everyone in the university sector is waiting for the fees review and there
is no need to delay any longer.”

Lord Mandelson also told vice chancellors the UK is at risk of failing to
exploit the role of universities as a way of improving social mobility.

“I think that the historic anti-elitism of some parts of the left on education
policy has often been a dead end because it has confused excellence and
privilege.

He warned he was impatient about the progress made in getting more poor
students to university and said he would “turn up the spotlight” on
university admissions.

A university education is still the “gateway” to the professions, he said.

“I think we have to ask: why, for all the work in the sector and all the
seriousness with which it has tackled this question are we still making only
limited progress in widening access to higher education to young people from
poorer backgrounds – especially at our most selective universities?”

Professor Paul Wellings, chair-elect of the 1994 Group of universities and the
vice chancellor of Lancaster University, said: “1994 Group universities are
strongly committed to improving access and are using a significant amount of
income from fees to offer variable bursaries to assist fair access and
encourage students from lower socio-economic groups to attend world-class
research-intensive universities.

“Widening access and encouraging social mobility is at the heart of the
founding vision of many 1994 Group universities.”

Dr Wendy Piatt, director general of the Russell Group of leading universities,
said: “With regards to the admissions process, our universities already draw
on a range of factors and information in order to identify potential, which
may not be reflected in traditional qualifications. For example, some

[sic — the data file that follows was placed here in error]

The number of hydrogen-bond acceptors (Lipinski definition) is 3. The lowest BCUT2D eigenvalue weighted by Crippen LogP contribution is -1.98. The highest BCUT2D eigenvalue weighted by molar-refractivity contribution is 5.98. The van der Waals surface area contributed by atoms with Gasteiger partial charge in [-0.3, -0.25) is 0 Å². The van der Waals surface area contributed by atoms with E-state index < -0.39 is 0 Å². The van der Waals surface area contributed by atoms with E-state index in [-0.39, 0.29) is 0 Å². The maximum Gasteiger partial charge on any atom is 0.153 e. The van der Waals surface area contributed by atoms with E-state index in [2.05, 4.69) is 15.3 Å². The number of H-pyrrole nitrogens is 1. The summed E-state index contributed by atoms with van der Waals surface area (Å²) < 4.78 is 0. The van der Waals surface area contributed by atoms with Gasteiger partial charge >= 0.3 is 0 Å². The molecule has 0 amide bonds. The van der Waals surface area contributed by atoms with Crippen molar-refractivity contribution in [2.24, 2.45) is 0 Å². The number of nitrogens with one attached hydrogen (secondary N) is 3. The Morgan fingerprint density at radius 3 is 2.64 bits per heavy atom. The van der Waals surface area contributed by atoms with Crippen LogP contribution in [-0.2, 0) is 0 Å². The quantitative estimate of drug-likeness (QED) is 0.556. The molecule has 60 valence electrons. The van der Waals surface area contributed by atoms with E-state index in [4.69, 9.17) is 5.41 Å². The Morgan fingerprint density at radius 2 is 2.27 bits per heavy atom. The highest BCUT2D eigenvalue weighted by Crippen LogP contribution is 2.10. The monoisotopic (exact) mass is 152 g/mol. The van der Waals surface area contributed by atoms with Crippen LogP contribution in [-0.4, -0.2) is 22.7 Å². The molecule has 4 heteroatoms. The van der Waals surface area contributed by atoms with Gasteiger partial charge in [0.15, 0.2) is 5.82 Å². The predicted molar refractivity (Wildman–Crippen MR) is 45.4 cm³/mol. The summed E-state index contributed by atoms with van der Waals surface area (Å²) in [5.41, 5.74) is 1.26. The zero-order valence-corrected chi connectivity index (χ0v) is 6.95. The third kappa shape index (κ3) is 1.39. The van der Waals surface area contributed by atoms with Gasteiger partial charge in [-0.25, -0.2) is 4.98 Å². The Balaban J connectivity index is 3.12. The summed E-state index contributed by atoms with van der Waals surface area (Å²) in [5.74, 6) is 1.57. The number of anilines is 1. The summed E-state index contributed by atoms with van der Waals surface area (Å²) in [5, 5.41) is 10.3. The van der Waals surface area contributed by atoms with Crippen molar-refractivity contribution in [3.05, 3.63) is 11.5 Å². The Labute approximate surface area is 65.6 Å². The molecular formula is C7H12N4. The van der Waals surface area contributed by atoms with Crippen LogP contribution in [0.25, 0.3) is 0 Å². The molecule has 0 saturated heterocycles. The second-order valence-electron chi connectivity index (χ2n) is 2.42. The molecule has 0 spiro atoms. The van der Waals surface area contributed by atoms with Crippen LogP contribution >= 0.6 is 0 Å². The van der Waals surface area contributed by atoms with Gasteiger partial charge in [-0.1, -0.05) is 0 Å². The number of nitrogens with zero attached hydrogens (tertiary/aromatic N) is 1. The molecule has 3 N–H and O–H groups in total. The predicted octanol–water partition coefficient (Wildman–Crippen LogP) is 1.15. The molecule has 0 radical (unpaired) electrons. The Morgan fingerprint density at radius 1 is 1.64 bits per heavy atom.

universities will take into account any particular barriers the candidate
may have faced during their education such as spending time in care.”

Lord Mandelson also revealed there will be a review of post graduate
education, which will be carried out by Professor Adrian Smith, director
general of science and research at the Department for Business Innovation
and Skills.

A spokesman for university think tank million+ said: “Million+ welcomes Lord
Mandelson’s recognition that universities are an engine for social mobility
and a ‘social trust’ which contribute to the economy and to society in its
broadest sense.

“The holistic fees and funding review to which Lord Mandelson committed today
will also be welcomed by those who believe that students of all ages and
backgrounds should have access to support so they may take advantage of all
of the opportunities that universities provide.”

Diana Warwick, chief executive of Universities UK which represents
vice-chancellors, said: “Lord Mandelson’s speech this morning was a
thought-provoking and encouraging insight into his view of the future
direction for higher education in England.

“Universities share his commitment to excellence and his acknowledgement that
this ‘does not come cheap” is particularly welcome in the current economic
climate, when difficult decisions will have to be made.”